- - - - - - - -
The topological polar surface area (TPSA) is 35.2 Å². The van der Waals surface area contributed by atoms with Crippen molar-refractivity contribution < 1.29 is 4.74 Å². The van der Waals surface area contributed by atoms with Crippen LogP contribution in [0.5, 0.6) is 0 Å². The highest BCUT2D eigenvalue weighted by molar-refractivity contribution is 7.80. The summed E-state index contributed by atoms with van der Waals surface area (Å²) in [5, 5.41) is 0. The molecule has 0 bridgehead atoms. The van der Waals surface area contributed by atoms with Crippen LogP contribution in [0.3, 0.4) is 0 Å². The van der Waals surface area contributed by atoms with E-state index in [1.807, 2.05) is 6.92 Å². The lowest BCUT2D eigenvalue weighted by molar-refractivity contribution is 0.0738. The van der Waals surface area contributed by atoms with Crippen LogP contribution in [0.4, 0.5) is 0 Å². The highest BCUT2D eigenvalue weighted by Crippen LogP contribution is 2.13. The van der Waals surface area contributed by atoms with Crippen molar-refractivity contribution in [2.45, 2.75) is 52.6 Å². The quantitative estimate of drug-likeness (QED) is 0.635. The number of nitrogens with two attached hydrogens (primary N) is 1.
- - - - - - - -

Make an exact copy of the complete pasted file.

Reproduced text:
The topological polar surface area (TPSA) is 35.2 Å². The van der Waals surface area contributed by atoms with Crippen molar-refractivity contribution < 1.29 is 4.74 Å². The van der Waals surface area contributed by atoms with Crippen LogP contribution in [0.5, 0.6) is 0 Å². The highest BCUT2D eigenvalue weighted by molar-refractivity contribution is 7.80. The summed E-state index contributed by atoms with van der Waals surface area (Å²) in [5, 5.41) is 0. The molecule has 0 bridgehead atoms. The van der Waals surface area contributed by atoms with Crippen LogP contribution in [0.3, 0.4) is 0 Å². The van der Waals surface area contributed by atoms with E-state index in [1.807, 2.05) is 6.92 Å². The lowest BCUT2D eigenvalue weighted by molar-refractivity contribution is 0.0738. The van der Waals surface area contributed by atoms with Crippen LogP contribution in [0.4, 0.5) is 0 Å². The highest BCUT2D eigenvalue weighted by Crippen LogP contribution is 2.13. The van der Waals surface area contributed by atoms with Crippen molar-refractivity contribution in [2.45, 2.75) is 52.6 Å². The quantitative estimate of drug-likeness (QED) is 0.635. The number of nitrogens with two attached hydrogens (primary N) is 1.